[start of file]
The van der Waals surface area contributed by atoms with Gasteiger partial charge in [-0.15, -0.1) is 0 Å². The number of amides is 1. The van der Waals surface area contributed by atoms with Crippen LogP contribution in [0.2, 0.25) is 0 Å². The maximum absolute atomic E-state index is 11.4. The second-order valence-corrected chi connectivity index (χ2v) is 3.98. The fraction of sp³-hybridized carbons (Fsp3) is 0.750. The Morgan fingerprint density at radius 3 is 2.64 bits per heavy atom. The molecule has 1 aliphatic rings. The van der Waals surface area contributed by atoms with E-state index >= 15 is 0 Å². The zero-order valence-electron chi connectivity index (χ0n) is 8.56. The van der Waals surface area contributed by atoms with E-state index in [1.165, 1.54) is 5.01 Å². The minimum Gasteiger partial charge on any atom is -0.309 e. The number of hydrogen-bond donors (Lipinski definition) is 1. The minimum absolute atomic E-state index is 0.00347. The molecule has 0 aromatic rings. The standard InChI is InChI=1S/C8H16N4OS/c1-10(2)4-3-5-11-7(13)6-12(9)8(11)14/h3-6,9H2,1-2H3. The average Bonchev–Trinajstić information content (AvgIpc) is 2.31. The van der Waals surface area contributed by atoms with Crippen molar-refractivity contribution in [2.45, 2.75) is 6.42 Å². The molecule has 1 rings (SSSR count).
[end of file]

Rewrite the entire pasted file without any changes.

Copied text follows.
The van der Waals surface area contributed by atoms with Gasteiger partial charge in [-0.15, -0.1) is 0 Å². The number of amides is 1. The van der Waals surface area contributed by atoms with Crippen LogP contribution in [0.2, 0.25) is 0 Å². The maximum absolute atomic E-state index is 11.4. The second-order valence-corrected chi connectivity index (χ2v) is 3.98. The fraction of sp³-hybridized carbons (Fsp3) is 0.750. The Morgan fingerprint density at radius 3 is 2.64 bits per heavy atom. The molecule has 1 aliphatic rings. The van der Waals surface area contributed by atoms with E-state index >= 15 is 0 Å². The zero-order valence-electron chi connectivity index (χ0n) is 8.56. The van der Waals surface area contributed by atoms with E-state index in [1.165, 1.54) is 5.01 Å². The minimum Gasteiger partial charge on any atom is -0.309 e. The number of hydrogen-bond donors (Lipinski definition) is 1. The minimum absolute atomic E-state index is 0.00347. The molecule has 0 aromatic rings. The standard InChI is InChI=1S/C8H16N4OS/c1-10(2)4-3-5-11-7(13)6-12(9)8(11)14/h3-6,9H2,1-2H3. The average Bonchev–Trinajstić information content (AvgIpc) is 2.31. The van der Waals surface area contributed by atoms with Crippen molar-refractivity contribution in [2.45, 2.75) is 6.42 Å². The molecule has 1 rings (SSSR count).